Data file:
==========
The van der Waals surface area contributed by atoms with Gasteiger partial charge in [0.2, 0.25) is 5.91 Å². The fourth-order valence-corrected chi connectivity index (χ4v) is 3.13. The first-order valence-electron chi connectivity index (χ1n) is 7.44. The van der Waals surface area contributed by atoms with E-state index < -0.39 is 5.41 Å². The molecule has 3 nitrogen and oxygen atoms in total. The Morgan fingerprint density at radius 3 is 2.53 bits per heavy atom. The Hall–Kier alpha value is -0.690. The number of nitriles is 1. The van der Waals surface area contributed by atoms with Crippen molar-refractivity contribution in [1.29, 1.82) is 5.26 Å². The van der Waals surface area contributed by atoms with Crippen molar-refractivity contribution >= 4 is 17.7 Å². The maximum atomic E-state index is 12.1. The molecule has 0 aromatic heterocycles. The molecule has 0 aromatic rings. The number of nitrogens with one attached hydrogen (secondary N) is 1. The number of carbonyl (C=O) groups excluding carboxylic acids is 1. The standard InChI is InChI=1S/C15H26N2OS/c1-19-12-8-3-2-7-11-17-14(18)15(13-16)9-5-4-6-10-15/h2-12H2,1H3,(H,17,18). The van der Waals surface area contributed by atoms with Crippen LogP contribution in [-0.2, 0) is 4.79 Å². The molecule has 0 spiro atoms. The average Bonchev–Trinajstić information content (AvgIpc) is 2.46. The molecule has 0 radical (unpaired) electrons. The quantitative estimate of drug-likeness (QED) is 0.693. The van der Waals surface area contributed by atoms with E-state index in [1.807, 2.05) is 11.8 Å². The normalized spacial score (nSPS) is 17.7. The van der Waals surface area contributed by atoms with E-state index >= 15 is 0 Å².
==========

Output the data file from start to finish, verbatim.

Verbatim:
The van der Waals surface area contributed by atoms with Gasteiger partial charge in [0.2, 0.25) is 5.91 Å². The fourth-order valence-corrected chi connectivity index (χ4v) is 3.13. The first-order valence-electron chi connectivity index (χ1n) is 7.44. The van der Waals surface area contributed by atoms with E-state index < -0.39 is 5.41 Å². The molecule has 3 nitrogen and oxygen atoms in total. The Morgan fingerprint density at radius 3 is 2.53 bits per heavy atom. The Hall–Kier alpha value is -0.690. The number of nitriles is 1. The van der Waals surface area contributed by atoms with Crippen molar-refractivity contribution in [1.29, 1.82) is 5.26 Å². The van der Waals surface area contributed by atoms with Crippen molar-refractivity contribution >= 4 is 17.7 Å². The maximum atomic E-state index is 12.1. The molecule has 0 aromatic heterocycles. The molecule has 0 aromatic rings. The number of nitrogens with one attached hydrogen (secondary N) is 1. The number of carbonyl (C=O) groups excluding carboxylic acids is 1. The standard InChI is InChI=1S/C15H26N2OS/c1-19-12-8-3-2-7-11-17-14(18)15(13-16)9-5-4-6-10-15/h2-12H2,1H3,(H,17,18). The van der Waals surface area contributed by atoms with Crippen LogP contribution in [-0.2, 0) is 4.79 Å². The molecule has 0 spiro atoms. The average Bonchev–Trinajstić information content (AvgIpc) is 2.46. The molecule has 0 radical (unpaired) electrons. The quantitative estimate of drug-likeness (QED) is 0.693. The van der Waals surface area contributed by atoms with E-state index in [1.807, 2.05) is 11.8 Å². The normalized spacial score (nSPS) is 17.7. The van der Waals surface area contributed by atoms with E-state index >= 15 is 0 Å².